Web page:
- Josh Whitling, Fantasy Basketball
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Keeper leagues are magnificent, the best format for fantasy hoops enthusiasts. It's especially true late in the season, because owners with no chance of winning can still benefit in the long-term by remaining active and bolstering their team's keeper value. This is primarily done by filling the end-of-season roster with cheap, upside-laden players whose value could take leaps forward next season. When these late-season $1 fliers pay off, they provide flexibility and value for the next draft. They can also become valuable trading chips, as teams focused on winning now often have to sacrifice keeper prospects, while other owners are inevitably looking for cheap keepers to balance their roster of expensive studs. Here are seven players who won't significantly augment your standings this season, but are worth a cheap bid in keeper leagues due to their promising future prospects:
Terrence Williams, SG/SF, New Jersey Nets: Williams is unique in many ways. In his four years at Louisville, he never scored more than 12.5 points or dished more than five assists in a season, but he shot less than 40 percent from the floor twice, and under 60 percent from the stripe in his final two seasons. Then why did the Nets draft Williams 11th overall? Here are the statistical reasons: 8.6 rebounds, five assists, 2.3 steals, 0.8 blocks per game in his senior season; 6-foot-6 with a 6-foot-10 wingspan; two triple-doubles in college. Here are my eyeballs' reasons: solid all-around defense, versatile, physical, superbly athletic, raw with room for improvement. His shooting and decision-making need work, but he's the type of player with the potential to be better as a pro than he was in college or even high school. T-Will's 67.4 free throw percentage eclipses that of any of his college seasons, and his 9.3 rebounds per 48 minutes is tops of any guard-eligible player. That kind of statistical potential is hiding under several facets of Williams' game, and his skill set will make him an eventual fantasy darling as he'll be able to contribute in a variety of ways, demonstrated by his past five games -- 14 points, 7.8 rebounds, 5.4 assists and 0.8 3s on 50 percent shooting. He'll likely be a heavily praised sleeper next preseason, so having the option to keep him on your team for cheap provides flexibility and potential value.
James Harden, SG, Oklahoma City Thunder: I miss my Sonics. Kevin Durant is blossoming like Katie Holmes in "Dawson's Creek" Season 3. Russell Westbrook is playing like an All-Star. Sam Presti is maneuvering brilliant minor trades (Eric Maynor, Thabo Sefolosha) and genius draft picks (Serge Ibaka, Westbrook). It's challenging to watch.
Hidden amid the buzz surrounding the Thunder's breakout campaign is a gem in Harden, who was selected third overall ahead of star rookies Tyreke Evans and Stephen Curry. Despite the fact his production and media coverage have been dwarfed by those of Evans and Curry, Harden isn't considered a bust because he's been fantastic in his limited minutes and plays in a controlled, mature fashion rare for a 20-year old.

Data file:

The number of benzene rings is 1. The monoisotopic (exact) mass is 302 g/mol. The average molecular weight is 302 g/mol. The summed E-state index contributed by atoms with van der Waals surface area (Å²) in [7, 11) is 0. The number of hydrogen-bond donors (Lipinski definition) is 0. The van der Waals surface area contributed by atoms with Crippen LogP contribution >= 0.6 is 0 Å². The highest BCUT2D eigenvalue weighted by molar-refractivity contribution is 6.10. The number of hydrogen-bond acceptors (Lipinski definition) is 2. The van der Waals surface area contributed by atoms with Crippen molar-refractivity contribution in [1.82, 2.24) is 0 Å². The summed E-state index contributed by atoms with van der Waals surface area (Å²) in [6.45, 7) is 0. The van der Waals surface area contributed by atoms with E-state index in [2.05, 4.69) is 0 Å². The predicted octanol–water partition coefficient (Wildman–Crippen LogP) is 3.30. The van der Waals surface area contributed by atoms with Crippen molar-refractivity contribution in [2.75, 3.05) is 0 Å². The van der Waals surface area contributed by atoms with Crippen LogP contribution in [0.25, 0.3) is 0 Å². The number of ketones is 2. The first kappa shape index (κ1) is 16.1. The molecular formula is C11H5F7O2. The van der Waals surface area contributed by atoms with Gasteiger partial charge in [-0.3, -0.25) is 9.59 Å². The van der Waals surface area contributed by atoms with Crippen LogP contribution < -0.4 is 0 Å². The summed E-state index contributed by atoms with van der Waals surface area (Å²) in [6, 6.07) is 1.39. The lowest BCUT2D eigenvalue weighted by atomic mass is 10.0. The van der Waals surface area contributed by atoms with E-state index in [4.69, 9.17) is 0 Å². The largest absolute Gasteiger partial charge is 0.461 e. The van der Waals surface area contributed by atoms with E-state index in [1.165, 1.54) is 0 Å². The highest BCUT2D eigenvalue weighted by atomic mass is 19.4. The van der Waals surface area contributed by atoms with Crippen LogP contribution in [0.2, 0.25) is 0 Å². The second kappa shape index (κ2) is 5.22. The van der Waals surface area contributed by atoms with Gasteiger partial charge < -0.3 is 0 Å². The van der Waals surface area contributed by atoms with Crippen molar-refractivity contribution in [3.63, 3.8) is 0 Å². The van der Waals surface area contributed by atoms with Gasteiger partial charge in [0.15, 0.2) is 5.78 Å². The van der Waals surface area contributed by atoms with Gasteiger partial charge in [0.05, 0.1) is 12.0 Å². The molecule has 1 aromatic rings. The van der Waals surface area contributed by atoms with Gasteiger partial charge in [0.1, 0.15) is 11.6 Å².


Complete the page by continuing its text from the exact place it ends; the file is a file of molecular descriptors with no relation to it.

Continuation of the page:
A starting five of Westbrook, Harden, Durant, Jeff Green and Ibaka is dripping with potential, and with that surrounding cast, Harden's versatility would shine. Statistically, I love his combo of 1.2 3s, one steal, high frequency and accuracy from the stripe (81.5 percent on 3.2 attempts per game in just 23 minutes), scoring potential (20.7 points per 48 minutes, higher than Wilson Chandler and Andre Iguodala), and low turnovers (1.4 per game). Of the 85 players averaging at least 1.2 treys this season, only 13 play fewer minutes than Harden, and his college stats (20.1 points, 5.6 rebounds, 4.2 assists, 1.7 steals, 1.7 3s) demonstrate his ability to be the man if necessary. If (gulp) Durant ever misses time, Harden will immediately step in and provide production similar to comparably dynamic combo guards such as Dwyane Wade and Joe Johnson in their early years. Look for a big step forward next season, when Harden will likely supplant Sefolosha as the starting 2 and become a more integral part of the Thunder's rotation.
Ty Lawson, PG, Denver Nuggets: He's filled in ably for Chauncey Billups when needed, and in eight starts he has averaged 17 points, 5.9 assists, 0.9 3s and 1.8 steals on 57 percent shooting. While he might never be an every-day starting point guard, Lawson is an ideal backup/change-of-pace guy who'll provide fantasy value due to solid contribution in 3s, steals and assists. However, his best trait is incredible field goal percentage for a guard (he shot over 50 percent from the floor in each of his three seasons at North Carolina, and is shooting 51.8 percent this season), which could eventually be his biggest asset if he can maintain his efficiency if he gets more attempts. He's blindingly quick, excels in transition with solid court vision, boasts excellent handles with low turnovers (1.4 per game this season, 1.9 in college with a 3.48 assist/turnover ratio), and is a hard worker whose game should improve. He's got a bright future, even if off the bench, with the potential for immediate heavy production if Billups is ever sidelined.